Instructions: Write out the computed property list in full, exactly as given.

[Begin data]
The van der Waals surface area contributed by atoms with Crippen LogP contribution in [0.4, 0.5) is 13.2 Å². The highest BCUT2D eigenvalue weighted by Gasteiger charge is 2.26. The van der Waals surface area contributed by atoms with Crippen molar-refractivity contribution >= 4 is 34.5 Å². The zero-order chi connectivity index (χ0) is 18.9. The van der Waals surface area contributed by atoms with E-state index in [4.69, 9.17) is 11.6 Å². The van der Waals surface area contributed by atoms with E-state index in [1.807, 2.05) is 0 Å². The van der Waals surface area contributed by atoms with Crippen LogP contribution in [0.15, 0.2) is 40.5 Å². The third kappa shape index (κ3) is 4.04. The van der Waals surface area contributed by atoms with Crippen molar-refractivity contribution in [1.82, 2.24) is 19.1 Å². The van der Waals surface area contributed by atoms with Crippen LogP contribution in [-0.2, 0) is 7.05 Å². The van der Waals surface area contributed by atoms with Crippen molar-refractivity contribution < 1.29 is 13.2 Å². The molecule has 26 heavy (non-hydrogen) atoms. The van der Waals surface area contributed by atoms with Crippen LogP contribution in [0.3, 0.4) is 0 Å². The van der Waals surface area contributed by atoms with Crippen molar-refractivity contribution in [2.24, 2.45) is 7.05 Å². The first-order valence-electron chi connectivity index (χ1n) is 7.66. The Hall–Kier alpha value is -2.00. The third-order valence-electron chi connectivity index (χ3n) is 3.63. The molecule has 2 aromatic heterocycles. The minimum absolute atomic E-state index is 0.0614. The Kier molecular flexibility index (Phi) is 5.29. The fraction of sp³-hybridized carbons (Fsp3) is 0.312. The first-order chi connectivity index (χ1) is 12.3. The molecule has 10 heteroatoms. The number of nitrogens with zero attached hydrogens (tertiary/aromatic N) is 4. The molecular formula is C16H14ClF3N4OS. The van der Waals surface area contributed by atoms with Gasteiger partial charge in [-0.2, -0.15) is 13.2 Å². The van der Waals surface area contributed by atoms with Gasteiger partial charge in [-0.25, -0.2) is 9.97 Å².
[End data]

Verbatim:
The van der Waals surface area contributed by atoms with Crippen LogP contribution in [0.4, 0.5) is 13.2 Å². The highest BCUT2D eigenvalue weighted by Gasteiger charge is 2.26. The van der Waals surface area contributed by atoms with Crippen molar-refractivity contribution >= 4 is 34.5 Å². The zero-order chi connectivity index (χ0) is 18.9. The van der Waals surface area contributed by atoms with E-state index in [4.69, 9.17) is 11.6 Å². The van der Waals surface area contributed by atoms with E-state index in [1.807, 2.05) is 0 Å². The van der Waals surface area contributed by atoms with Crippen LogP contribution in [0.15, 0.2) is 40.5 Å². The third kappa shape index (κ3) is 4.04. The van der Waals surface area contributed by atoms with Crippen molar-refractivity contribution in [1.82, 2.24) is 19.1 Å². The van der Waals surface area contributed by atoms with Crippen LogP contribution in [-0.2, 0) is 7.05 Å². The van der Waals surface area contributed by atoms with Crippen molar-refractivity contribution < 1.29 is 13.2 Å². The molecule has 26 heavy (non-hydrogen) atoms. The van der Waals surface area contributed by atoms with Crippen LogP contribution in [0.3, 0.4) is 0 Å². The van der Waals surface area contributed by atoms with Crippen molar-refractivity contribution in [2.24, 2.45) is 7.05 Å². The first-order valence-electron chi connectivity index (χ1n) is 7.66. The Hall–Kier alpha value is -2.00. The third-order valence-electron chi connectivity index (χ3n) is 3.63. The molecule has 2 aromatic heterocycles. The minimum absolute atomic E-state index is 0.0614. The Kier molecular flexibility index (Phi) is 5.29. The fraction of sp³-hybridized carbons (Fsp3) is 0.312. The first-order chi connectivity index (χ1) is 12.3. The molecule has 10 heteroatoms. The number of nitrogens with zero attached hydrogens (tertiary/aromatic N) is 4. The molecular formula is C16H14ClF3N4OS. The van der Waals surface area contributed by atoms with Gasteiger partial charge in [-0.2, -0.15) is 13.2 Å². The van der Waals surface area contributed by atoms with Gasteiger partial charge in [-0.25, -0.2) is 9.97 Å².